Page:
Warner Robins City Council voted to annex several properties into the city Monday night.
The properties are in the county, share a border with Warner Robins and tap into the city's sewers.
Several residents came to the meeting to fight annexation. It's the same fight many of them battled last year.
"There's nothing changed in the last year and so I just don't feel like it's fair for a citizen to have to come to city hall every year, every six months and fight the same fight," says councilman Mike Davis.
Davis voted against annexation, even though technically council has the authority to make the properties join the city, because the residents signed an agreement when they registered for city utility service.
"We had the right to annex them, but it just didn't feel right to me and when I ran I said that I was going to do what was right," says Davis.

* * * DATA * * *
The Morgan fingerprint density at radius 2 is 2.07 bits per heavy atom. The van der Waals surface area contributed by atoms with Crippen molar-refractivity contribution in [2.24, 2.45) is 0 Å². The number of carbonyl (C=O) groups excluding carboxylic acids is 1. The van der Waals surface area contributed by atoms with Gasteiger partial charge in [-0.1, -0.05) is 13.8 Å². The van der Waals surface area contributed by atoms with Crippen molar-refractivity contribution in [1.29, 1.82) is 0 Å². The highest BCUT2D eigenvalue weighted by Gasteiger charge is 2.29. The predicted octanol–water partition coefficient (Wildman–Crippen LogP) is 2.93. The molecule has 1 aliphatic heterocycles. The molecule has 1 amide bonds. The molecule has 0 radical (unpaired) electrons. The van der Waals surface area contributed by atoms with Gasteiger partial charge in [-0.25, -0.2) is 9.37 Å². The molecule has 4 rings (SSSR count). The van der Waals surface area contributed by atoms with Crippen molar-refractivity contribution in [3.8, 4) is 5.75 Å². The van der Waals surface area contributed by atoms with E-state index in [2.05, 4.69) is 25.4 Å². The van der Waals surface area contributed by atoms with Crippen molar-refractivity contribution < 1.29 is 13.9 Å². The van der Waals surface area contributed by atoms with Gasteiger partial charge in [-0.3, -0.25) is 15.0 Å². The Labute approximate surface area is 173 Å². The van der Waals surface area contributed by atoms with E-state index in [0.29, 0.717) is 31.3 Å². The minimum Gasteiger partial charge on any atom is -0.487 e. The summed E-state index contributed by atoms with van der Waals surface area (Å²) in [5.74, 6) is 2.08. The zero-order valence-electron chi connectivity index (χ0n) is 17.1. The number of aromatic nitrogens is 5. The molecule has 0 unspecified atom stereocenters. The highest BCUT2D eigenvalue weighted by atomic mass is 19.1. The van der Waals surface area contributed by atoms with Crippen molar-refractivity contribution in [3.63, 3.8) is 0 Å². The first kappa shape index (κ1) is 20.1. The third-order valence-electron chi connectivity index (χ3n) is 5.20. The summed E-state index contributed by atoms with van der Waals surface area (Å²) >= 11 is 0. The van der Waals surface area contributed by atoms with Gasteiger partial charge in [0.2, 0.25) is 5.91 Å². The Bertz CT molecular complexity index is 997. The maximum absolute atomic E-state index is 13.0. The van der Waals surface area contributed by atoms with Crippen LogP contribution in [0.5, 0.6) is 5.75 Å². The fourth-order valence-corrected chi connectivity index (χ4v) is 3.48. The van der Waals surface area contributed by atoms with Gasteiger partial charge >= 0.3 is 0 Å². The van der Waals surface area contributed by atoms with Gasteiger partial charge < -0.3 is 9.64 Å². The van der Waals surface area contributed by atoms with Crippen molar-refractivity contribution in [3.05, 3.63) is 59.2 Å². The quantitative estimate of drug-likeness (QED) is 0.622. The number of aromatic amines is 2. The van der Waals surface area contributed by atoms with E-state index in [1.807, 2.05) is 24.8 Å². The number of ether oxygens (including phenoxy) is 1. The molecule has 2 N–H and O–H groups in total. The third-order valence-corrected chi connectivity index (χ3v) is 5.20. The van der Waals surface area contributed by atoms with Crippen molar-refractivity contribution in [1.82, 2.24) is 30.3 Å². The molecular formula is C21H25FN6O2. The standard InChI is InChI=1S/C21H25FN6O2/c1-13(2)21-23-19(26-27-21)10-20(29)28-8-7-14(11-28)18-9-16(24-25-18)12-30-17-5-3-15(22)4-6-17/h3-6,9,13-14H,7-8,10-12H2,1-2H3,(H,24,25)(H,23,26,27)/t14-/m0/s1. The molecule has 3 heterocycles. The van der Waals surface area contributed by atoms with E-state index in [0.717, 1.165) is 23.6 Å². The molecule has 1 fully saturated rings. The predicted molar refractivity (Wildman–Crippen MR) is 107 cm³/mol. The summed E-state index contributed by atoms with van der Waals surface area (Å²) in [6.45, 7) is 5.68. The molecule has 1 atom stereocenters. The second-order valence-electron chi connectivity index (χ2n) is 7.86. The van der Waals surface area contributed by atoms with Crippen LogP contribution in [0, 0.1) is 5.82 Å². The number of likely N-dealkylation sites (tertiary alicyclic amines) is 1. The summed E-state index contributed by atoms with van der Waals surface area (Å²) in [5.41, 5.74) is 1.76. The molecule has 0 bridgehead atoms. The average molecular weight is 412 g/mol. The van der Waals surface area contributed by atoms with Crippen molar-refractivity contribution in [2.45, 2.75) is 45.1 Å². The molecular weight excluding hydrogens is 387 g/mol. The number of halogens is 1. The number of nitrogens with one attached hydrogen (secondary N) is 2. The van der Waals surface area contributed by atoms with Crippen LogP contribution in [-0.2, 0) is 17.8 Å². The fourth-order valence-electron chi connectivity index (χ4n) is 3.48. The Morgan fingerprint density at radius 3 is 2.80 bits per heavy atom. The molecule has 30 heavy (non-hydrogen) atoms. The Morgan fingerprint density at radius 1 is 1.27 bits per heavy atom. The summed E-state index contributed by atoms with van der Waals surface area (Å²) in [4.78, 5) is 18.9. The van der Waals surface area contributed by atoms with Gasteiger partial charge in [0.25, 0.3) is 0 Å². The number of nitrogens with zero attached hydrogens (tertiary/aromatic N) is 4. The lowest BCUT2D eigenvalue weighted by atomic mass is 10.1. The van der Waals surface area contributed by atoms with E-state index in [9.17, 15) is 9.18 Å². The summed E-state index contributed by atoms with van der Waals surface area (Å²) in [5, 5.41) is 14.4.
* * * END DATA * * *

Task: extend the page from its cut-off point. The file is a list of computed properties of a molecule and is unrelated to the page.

But councilwoman Carolyn Robbins did not agree.
"We have a right to ask the people to come into the city because they do have our sewer or any other service that they may have with the city."
Robbins says she voted for annexation because it's her obligation to the citizens of Warner Robins.
"I was voted in as a city of Warner Robins council person to protect the taxpayers of this city."
She says taxpayers in the city paid to have the central sewer line installed, and those outside of the city limits only paid to connect to it.
In the end, council cut five properties from the list of 21 proposed.
"They were the people that were here last year that were told they would not be annexed," explained Davis.
Robbins says, "I did not like it, so I didn't vote for it because I think everybody should have been on the list, everybody that was on that list should have been annexed."
Council voted to annex 16 of the 21 properties on the list.